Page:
Please take time to read the blog linked below – an extensive unpicking of the unhealthy relationship between Labour in Scotland and the BBC. There is a holy trinity at work encompassing BBC Scotland, the Labour Party in Scotland and Glasgow University that has become unpleasantly incestuous and hugely undemocratic.
Private businesses operating within the National Health Service must be pretty pleased with how policies pushed by successive governments at Westminster have allowed their interests to flourish. Why would they not be? Opportunities in this area of social provision are staggering and perfect to boost company profits. Shareholders must be drooling at the prospect.
There was a time when those responsible for safeguarding and running the NHS – politicians – were proud to declare it the best health service in the world and one of the greatest achievements in history – and some still do though what they mean by this now is less clear. The NHS became something of a sacred cow – a marker for how civilised the UK was compared with other countries with their piecemeal services based on health insurance and unequal access to care.
You don’t hear so much of that now – now that the NHS is steadily heading towards the American health care model – the steady incursion of private providers such as Serco and Circle increasingly managing aspects of public health care. Serco’s expertise takes in everything from nuclear weapons to health. Circle, established by former banker Ali Parsa, is run along mutual lines with doctors holding a stake in the business. I should point out in passing that just last week Serco’s finance director of outsourcing was on the point of resigning over a financial scandal involving the government.
In 1948 the NHS was started as a comprehensive health and rehabilitation service for the prevention and cure of diseases in response to the miserable health provision available to the majority of people in the UK. The NHS was established as free at the point of delivery and available to all, paid for by the people through public taxation.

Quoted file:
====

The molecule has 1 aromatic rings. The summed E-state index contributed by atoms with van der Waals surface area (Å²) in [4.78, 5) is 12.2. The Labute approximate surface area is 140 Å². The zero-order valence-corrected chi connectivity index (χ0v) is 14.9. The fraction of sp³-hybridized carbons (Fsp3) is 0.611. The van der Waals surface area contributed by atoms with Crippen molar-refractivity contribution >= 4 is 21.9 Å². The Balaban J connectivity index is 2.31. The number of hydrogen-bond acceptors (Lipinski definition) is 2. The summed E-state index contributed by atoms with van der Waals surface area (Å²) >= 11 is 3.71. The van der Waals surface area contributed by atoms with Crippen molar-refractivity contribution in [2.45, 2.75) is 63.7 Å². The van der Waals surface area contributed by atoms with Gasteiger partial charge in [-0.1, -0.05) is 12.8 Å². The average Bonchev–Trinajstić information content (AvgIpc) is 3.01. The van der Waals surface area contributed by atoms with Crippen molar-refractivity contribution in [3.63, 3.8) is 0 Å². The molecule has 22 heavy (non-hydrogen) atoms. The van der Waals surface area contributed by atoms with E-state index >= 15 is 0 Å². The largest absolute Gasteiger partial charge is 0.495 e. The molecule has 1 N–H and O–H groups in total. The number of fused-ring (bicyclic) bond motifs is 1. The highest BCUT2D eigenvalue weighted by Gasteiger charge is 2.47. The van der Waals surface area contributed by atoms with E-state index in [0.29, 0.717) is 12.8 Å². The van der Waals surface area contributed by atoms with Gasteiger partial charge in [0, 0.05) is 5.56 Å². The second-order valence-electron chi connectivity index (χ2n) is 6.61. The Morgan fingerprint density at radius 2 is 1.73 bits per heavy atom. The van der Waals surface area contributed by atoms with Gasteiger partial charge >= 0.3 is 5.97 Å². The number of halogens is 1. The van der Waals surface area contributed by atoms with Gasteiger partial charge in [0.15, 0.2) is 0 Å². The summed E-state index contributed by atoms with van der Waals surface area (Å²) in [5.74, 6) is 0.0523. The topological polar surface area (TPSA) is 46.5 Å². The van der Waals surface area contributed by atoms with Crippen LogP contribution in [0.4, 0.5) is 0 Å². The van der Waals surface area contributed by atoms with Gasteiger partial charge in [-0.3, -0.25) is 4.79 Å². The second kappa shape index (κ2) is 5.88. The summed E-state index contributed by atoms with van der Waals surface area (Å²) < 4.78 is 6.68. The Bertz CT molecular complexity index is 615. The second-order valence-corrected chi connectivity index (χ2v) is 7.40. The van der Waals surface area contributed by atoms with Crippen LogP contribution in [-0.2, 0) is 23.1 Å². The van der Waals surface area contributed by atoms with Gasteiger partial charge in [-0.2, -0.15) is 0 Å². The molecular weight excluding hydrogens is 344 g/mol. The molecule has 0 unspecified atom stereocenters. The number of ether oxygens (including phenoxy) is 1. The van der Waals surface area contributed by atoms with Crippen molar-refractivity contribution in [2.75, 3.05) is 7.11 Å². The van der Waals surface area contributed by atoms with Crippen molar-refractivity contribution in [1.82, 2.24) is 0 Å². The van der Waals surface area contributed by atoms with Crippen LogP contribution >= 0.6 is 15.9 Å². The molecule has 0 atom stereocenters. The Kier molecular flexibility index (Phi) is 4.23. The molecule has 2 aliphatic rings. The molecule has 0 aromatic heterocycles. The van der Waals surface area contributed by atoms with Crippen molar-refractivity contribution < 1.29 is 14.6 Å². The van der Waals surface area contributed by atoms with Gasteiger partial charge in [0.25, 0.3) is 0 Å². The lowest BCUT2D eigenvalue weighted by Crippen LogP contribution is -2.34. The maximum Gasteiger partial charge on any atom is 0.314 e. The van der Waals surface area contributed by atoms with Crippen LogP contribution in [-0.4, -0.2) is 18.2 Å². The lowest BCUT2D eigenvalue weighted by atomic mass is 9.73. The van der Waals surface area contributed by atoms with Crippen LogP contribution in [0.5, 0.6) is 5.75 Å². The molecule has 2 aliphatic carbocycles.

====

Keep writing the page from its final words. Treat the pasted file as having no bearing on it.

We all know how successful the NHS proved to be, and rather than fewer people accessing its services the healthier the population became, the scale and variety of specialist care led to increasing numbers turning to the NHS with issues never envisaged at its initiation e.g. IVF treatment for fertility problems and gastric bypasses.
When a national health service was proposed opposition from some quarters, notably well-off doctors who feared a loss of income through restrictions on private practice, were well aired. For most ordinary people, however, the NHS was welcomed and proved a revelation. Lives were saved and improved enormously. It is not possible for any of us in the UK today who didn’t live through the years before 1948 to fully comprehend the awful misery inflicted on the poor having to make choices between paying out paltry earnings on keeping a roof over their heads, putting something in their bellies or paying for essential medical treatment.
Over the last half century the lives of people in the UK have been transformed by the opportunities for decent care provided by the National Health Service and life expectancy as a result has risen by around 10 years.
The cost of upkeep of the NHS has also risen year on year which is why Westminster governments have looked to ways of offsetting some of that financial burden onto the private sector – outsourcing to private companies to manage aspects of care. The private sector is regarded by some as more efficient than the public. That efficiency does come at a price – private is more ruthless in regards to its employees but it is not per se any better at the job it does although it does bring in alternative means of funding such as raising cash through shareholders.
So where is the NHS heading?
I fear that in England there is little chance of what today we would recognise as the NHS still being around in another 10 to 15 years time with increasing numbers of health trusts outsourcing multi-million pound contracts on the open market for everything from mental health provision to tests and diagnosis. In Scotland things are a little different. Here there has been strong resistance to interfering with what is regarded as a vital system of health care.
But in England there is a different perspective, from government at least. A choice between direct infusion of funds into the NHS or outsourcing to the private sector has come down firmly in favour of private. Austerity measures drive this to an extent, it is argued, but that doesn’t wash in a country that supports Trident. Funding for the NHS is ideologically driven and pretty well shared by Labour, Conservative and Liberal Democrats.